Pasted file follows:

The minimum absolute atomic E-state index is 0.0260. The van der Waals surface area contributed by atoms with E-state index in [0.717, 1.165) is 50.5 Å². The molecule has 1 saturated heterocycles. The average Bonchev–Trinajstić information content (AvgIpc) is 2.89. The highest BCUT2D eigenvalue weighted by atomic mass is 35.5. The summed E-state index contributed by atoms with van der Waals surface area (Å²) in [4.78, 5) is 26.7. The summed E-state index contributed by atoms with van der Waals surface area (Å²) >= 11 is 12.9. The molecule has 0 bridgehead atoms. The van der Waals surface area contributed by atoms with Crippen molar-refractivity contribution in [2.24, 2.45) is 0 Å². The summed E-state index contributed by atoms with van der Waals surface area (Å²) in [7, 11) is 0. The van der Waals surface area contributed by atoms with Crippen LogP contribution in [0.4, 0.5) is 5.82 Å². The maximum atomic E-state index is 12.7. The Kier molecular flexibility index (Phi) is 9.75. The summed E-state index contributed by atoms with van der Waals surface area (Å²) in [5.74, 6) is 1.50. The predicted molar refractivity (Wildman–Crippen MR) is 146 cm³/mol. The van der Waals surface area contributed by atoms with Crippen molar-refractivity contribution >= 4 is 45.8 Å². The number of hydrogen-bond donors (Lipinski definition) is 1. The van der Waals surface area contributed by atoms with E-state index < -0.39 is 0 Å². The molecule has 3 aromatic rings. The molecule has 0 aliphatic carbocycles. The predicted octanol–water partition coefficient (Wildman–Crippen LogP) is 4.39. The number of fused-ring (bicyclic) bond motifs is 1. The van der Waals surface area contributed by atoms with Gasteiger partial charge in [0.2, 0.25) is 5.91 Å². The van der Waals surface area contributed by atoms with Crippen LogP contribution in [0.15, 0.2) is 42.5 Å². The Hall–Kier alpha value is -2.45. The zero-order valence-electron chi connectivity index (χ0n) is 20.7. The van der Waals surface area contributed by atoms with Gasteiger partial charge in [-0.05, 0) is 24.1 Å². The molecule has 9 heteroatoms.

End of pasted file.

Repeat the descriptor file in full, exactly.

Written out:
The minimum absolute atomic E-state index is 0.0260. The van der Waals surface area contributed by atoms with E-state index in [0.717, 1.165) is 50.5 Å². The molecule has 1 saturated heterocycles. The average Bonchev–Trinajstić information content (AvgIpc) is 2.89. The highest BCUT2D eigenvalue weighted by atomic mass is 35.5. The summed E-state index contributed by atoms with van der Waals surface area (Å²) in [4.78, 5) is 26.7. The summed E-state index contributed by atoms with van der Waals surface area (Å²) >= 11 is 12.9. The molecule has 0 bridgehead atoms. The van der Waals surface area contributed by atoms with Crippen molar-refractivity contribution in [2.24, 2.45) is 0 Å². The summed E-state index contributed by atoms with van der Waals surface area (Å²) in [7, 11) is 0. The van der Waals surface area contributed by atoms with Crippen LogP contribution in [0.4, 0.5) is 5.82 Å². The maximum atomic E-state index is 12.7. The Kier molecular flexibility index (Phi) is 9.75. The summed E-state index contributed by atoms with van der Waals surface area (Å²) in [5.74, 6) is 1.50. The predicted molar refractivity (Wildman–Crippen MR) is 146 cm³/mol. The van der Waals surface area contributed by atoms with Crippen molar-refractivity contribution >= 4 is 45.8 Å². The number of hydrogen-bond donors (Lipinski definition) is 1. The van der Waals surface area contributed by atoms with E-state index < -0.39 is 0 Å². The molecule has 3 aromatic rings. The molecule has 0 aliphatic carbocycles. The predicted octanol–water partition coefficient (Wildman–Crippen LogP) is 4.39. The number of fused-ring (bicyclic) bond motifs is 1. The van der Waals surface area contributed by atoms with Gasteiger partial charge in [0.2, 0.25) is 5.91 Å². The van der Waals surface area contributed by atoms with Crippen LogP contribution in [0.15, 0.2) is 42.5 Å². The Hall–Kier alpha value is -2.45. The zero-order valence-electron chi connectivity index (χ0n) is 20.7. The van der Waals surface area contributed by atoms with Gasteiger partial charge in [-0.05, 0) is 24.1 Å². The molecule has 9 heteroatoms.